The Other Queen - Philippa Gregory. I will withhold my judgement on this one as I've barely started it, but the opening hasn't impressed me. I think she's a decent writer of historical fiction, but out of the books of hers I've read only The Other Boleyn Girl really sparkles (though sadly the recent film was awful). I kinda know what happens to Mary Queen of Scots already, which might be the problem!
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I would say Anne Perry’s “At Some Disputed Barricade” was a good read especially for anyone interested in WWI trench warfare. A fictional story based on a historical event, it loses credibility somewhat when the MC, a chaplain, tracks down deserters by bazaar methods like flying into an air battle where he shoots and nicks the Red Baron’s plane, and with the fortunate ability to speak fluent German, he travels unarmed and undetected far behind German lines.
Posts: 147 | Registered: Mar 2007
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I picked up a pile of books on vacation, of which I've read some and have a few to go. I may comment on some others later.
But I was much taken by one book, The Ruin of the Roman Empire: A New History by James J. O'Donnell...it made a fascinating case that the so-called "barbarians" were trying to preserve the Roman Empire while the Emperors and others were essentially the ones who wrecked it.
It fit in with thoughts I've had about that particular era...I think my thinking was influenced strongly by L. Sprague de Camp's legendary alternate history novel Lest Darkness Fall, which in part promulgated this same theory...O'Donnell does it better and in much greater depth...
Crystal Stevens - Don't get me wrong, I love the Dresden Files. I also twitch every few paragraphs when he does something amateurish like in the middle of a fight scene say: "I could see the bad guy coming toward me."
I guess "terrible writing" was overkill, but I think he needs a better editor.
Dune: The Machine Crusade by Brian Herbert and Kevin J. Anderson. Jury's still out - the first couple of chapters have felt like a big info dump. Hopeful - it's prequel got better later in the novel.
The Science of Science-Fiction Writing (NF) by James Gunn. Good - interesting mainly for historical insights into SF writing, including biographical info on Wells, Heinlein, Asimov, and the Kuttner/Moore team. Noncomprehensive - nothing on OSC or even Arthur C. Clarke.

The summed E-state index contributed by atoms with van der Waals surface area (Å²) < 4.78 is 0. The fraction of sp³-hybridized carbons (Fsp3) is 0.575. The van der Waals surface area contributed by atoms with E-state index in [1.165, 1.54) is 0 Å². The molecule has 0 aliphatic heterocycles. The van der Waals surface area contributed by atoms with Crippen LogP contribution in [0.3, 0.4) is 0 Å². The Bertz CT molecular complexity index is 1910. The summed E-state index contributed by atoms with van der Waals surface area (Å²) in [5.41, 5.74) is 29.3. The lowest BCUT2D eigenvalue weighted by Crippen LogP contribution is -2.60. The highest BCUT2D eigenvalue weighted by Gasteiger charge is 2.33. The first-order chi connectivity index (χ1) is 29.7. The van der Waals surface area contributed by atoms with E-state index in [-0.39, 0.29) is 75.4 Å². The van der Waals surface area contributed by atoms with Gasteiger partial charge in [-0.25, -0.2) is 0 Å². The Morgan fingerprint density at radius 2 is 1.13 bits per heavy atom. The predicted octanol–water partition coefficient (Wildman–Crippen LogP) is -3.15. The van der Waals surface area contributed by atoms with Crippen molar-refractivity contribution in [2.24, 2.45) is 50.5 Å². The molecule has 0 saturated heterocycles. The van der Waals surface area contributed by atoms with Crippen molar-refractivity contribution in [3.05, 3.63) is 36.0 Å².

Dune: The Butlerian Jihad by Brian Herbert and Kevin J. Anderson. Good + - The beginning starts kind of slow. I had just finished reading the first four books of the original Dune series and it was difficult for me to adjust to the new style. I felt like they had used a thesaurus to find adjectives, hoping that would make it sound like Frank Herbert. I felt like it tried to juggle too many stories. All that said, I felt that there were some stand-out characters. Two of the most interesting were robots. It got better about half-way through, but it left some of the story lines hanging.
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Read Since October 6, 2008 (listed in alphabetical order)
Howl's Moving Castle by Diana Wynne Jones - Fantasy (or YA Fantasy) Rating: Recommend The book is more comedic, less romantic, yet as delightful as the Miyazaki movie.
Kitty and The Midnight Hour by Carrie Vaughn - Fantasy I've read this novel before, and I Recommend it to those who don't mind vampires and werewolves as characters. The story contains an interesting mix of female empowerment, canine psychology, and theoretical sociology.
Of Two Minds by Carol Matas and Perry Nodelman - Young Adult Fantasy Rating: Good
Castle in the Air by Diana Wynne Jones - Fantasy (or YA Fantasy) Rating: Good A quick and charming book that kept me guessing, like Moving Castle. Unfortunately, I did not relate to Abdullah as much as I did Sophie in Moving Castle.
The Golden Compass by Philip Pullman - Fantasy
How to Write Like an Expert About Anything by Hank Nuwer - Non-fiction I'm forcing myself to read this book, because I've already checked it out from the library. I don't feel like I'm learning anything new that I can apply to my writing.
Pen on Fire by Barbara DeMarco-Barrett - Non-fiction I think I would enjoy this book more if I were in a local writer's group.
Reagan's Game by R. Safley - Horror
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I'm currently reading an older Orson Scott Card novel called Treasure Box. I came across it at my favorite used book store and don't know if I would've picked it up if not for who wrote it. At first, I thought I'd made a mistake in picking it up at all. The first hundred pages or so read like it was just documenting the MC's life like a modern day fiction novel instead of a fantasy or science fiction tale, and then BAM! everything came together all at once. Now, I can barely put it down since the pace has picked up and the real conflict has been revealed. I'm a little over halfway through it. So if anyone else has read it, don't let me know what happens yet. It's really gotten exciting.
One thing about this book, though, sticks out like a sore thumb. I read the first three books of the Ender series before giving it up. It was just too deep for my tastes, but the main premise of the first book, Ender's Game, was the closeness of Ender and his sister. It also brought out that he wasn't very close to his parents. After all, they bustled him off the Battle School when he was(I think) about six years old or so. It's been quite awhile since I've read it. My point is that in Treasure Box the MC also has a very close relationship with his sister who dies at the beginning of the book. His father unplugged her life support because she's brain dead and in a coma, and the MC accuses his father of murdering his sister. He hated both his parents for this.
So, Mr. Card has used this sort of plot foundation for two different books. Both work quite well and are not even remotely related to each other. BUT because Mr. Card has used this more than once makes me wonder if it has something to do with something that happen in his own life... some tragedy he might have had that's cropped up in what he writes. It does make me wonder.